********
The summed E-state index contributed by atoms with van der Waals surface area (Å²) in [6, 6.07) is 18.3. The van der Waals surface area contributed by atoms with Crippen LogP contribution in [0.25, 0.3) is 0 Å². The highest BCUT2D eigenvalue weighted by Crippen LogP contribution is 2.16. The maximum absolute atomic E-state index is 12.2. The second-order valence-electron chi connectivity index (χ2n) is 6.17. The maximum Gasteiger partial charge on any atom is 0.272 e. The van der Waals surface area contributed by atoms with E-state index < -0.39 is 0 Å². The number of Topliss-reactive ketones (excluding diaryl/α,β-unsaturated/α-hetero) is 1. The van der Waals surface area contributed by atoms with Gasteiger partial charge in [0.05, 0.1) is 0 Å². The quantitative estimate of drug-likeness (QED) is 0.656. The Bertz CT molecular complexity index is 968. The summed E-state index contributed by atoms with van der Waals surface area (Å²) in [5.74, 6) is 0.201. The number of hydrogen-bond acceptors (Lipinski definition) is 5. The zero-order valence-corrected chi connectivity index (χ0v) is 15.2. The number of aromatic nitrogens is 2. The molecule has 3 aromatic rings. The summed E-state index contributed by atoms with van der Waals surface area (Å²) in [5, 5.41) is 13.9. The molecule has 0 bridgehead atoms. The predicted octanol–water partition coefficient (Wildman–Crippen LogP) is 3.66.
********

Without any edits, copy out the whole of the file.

The summed E-state index contributed by atoms with van der Waals surface area (Å²) in [6, 6.07) is 18.3. The van der Waals surface area contributed by atoms with Crippen LogP contribution in [0.25, 0.3) is 0 Å². The highest BCUT2D eigenvalue weighted by Crippen LogP contribution is 2.16. The maximum absolute atomic E-state index is 12.2. The second-order valence-electron chi connectivity index (χ2n) is 6.17. The maximum Gasteiger partial charge on any atom is 0.272 e. The van der Waals surface area contributed by atoms with E-state index < -0.39 is 0 Å². The number of Topliss-reactive ketones (excluding diaryl/α,β-unsaturated/α-hetero) is 1. The van der Waals surface area contributed by atoms with Gasteiger partial charge in [0.05, 0.1) is 0 Å². The quantitative estimate of drug-likeness (QED) is 0.656. The Bertz CT molecular complexity index is 968. The summed E-state index contributed by atoms with van der Waals surface area (Å²) in [5.74, 6) is 0.201. The number of hydrogen-bond acceptors (Lipinski definition) is 5. The zero-order valence-corrected chi connectivity index (χ0v) is 15.2. The number of aromatic nitrogens is 2. The molecule has 3 aromatic rings. The summed E-state index contributed by atoms with van der Waals surface area (Å²) in [5, 5.41) is 13.9. The molecule has 0 bridgehead atoms. The predicted octanol–water partition coefficient (Wildman–Crippen LogP) is 3.66.